In my experience where the system tends to break down is when the private companies get into the act.  Many companies offer private supplemental insurance (called Mutuelles) to their employees for extras like slightly more expensive glasses or a private room in a hospital.  We are currently battling with our two private insurance companies over fees for care received late last year.  Social Security has paid its share and now these two insurance companies are fighting it out over who should pay the rest with both saying that the other is responsible.  Kafkaesque.

Look, we can have an argument about the cost, about how it is funded, about its efficiency and even whether or not this sort of system is adaptable to other places and other peoples.  Those are legitimate topics but, speaking as a user of this system, I personally am a very happy and satisfied customer.  The national healthcare system in France is, in my humble opinion, something that the French should be genuinely proud of.


Ovid said...

I particularly like this Business Week article on the topic:

Having left the US years ago, I've had plenty of opportunities to see how "terrible" universal health care is, both here in the Netherlands and in the UK where I was living before. And my wife is French and her experiences in France match your own: universal health care works.

Victoria FERAUGE said...

That is a very good article, Ovid, and very accurate. It really surprised during the U.S. healthcare debates that they didn't look closer at the French system which is a nice mix. Thanks so much for stopping by and leaving the link. I can personally attest that the system in Japan works pretty well too :-)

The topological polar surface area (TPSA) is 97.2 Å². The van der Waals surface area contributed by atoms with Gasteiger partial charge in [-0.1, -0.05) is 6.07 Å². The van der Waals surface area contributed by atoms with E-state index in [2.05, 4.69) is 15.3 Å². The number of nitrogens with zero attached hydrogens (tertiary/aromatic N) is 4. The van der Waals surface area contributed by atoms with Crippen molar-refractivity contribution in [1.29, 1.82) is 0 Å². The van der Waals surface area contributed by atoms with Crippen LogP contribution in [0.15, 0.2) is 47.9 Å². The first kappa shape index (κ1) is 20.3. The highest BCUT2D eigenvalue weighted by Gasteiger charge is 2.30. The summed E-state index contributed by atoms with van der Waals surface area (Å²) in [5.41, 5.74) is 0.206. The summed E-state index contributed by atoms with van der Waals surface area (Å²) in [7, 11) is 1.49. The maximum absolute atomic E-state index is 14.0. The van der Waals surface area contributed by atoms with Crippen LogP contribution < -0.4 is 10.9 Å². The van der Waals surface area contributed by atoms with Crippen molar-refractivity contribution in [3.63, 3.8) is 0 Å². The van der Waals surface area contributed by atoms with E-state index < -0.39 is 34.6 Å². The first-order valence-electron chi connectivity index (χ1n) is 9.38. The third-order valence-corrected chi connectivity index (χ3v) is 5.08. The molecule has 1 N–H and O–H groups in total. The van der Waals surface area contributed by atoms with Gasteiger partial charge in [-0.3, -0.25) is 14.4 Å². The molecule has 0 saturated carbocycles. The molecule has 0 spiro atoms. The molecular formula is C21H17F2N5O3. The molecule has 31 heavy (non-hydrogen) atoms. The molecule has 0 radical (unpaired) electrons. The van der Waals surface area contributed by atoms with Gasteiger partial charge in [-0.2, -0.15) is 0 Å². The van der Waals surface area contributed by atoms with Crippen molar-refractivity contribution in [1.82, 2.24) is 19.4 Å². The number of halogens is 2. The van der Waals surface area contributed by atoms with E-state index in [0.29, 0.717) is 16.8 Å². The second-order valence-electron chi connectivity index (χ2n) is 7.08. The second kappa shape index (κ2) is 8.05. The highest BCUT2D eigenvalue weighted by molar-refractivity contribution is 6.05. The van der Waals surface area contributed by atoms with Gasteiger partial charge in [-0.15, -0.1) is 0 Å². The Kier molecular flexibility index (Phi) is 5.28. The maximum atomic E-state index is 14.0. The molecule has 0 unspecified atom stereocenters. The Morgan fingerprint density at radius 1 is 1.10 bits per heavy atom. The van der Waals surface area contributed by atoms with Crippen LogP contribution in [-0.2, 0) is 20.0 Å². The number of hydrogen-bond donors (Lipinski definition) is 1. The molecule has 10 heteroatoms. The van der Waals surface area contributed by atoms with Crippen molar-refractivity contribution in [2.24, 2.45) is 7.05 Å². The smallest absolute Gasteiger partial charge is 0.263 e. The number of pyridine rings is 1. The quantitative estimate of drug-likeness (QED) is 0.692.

L. Dupuy said...

Thank you for posting this experience. I am so glad I found your blog. Half of my family is in France and half is in the U.S. I know from the care that my family in France has received that their healthcare system does "work." It is interesting and sad how hostile some in the U.S. are to this idea, but not too surprising since there are some very interested parties, with huge bank accounts and influence, not wanting to lose their stranglehold on the system. After all, if they eliminated all of the unecessary middle people and made the system simple, all of those interested parties would lose a huge cashcow.

I am a dual citizen born in the U.S. and would love to live in France...hopefully someday. But based upon what I have seen from the care my family has received, I would much rather be treated in France for a serious illness than deal with the nasty health insurance companies here in the U.S.

Victoria FERAUGE said...

I'm very glad to have you here, L. Dupuy, and I really appreciate your feedback and your comment.

I think we all fear and misunderstand what we don't know and have never experienced. Americans are afraid that they will lose what is good about their health system if it is nationalized and they are surely right that it will cost a great deal (though probably less than what they pay now). That said I am not sure that Americans really understand that their healthcare is not as good as they think it is. A relative of mine in the U.S. just about hit the floor when I pointed out that the U.S. fared rather poorly compared to similar nations on at least two dimensions: infant mortality and longevity.

I've often wondered what I would do if I became seriously ill here in France. I have utter faith in the French healthcare system but it simply does not have one thing that I think is essential to my capacity for coping with the situation: my mother. :-)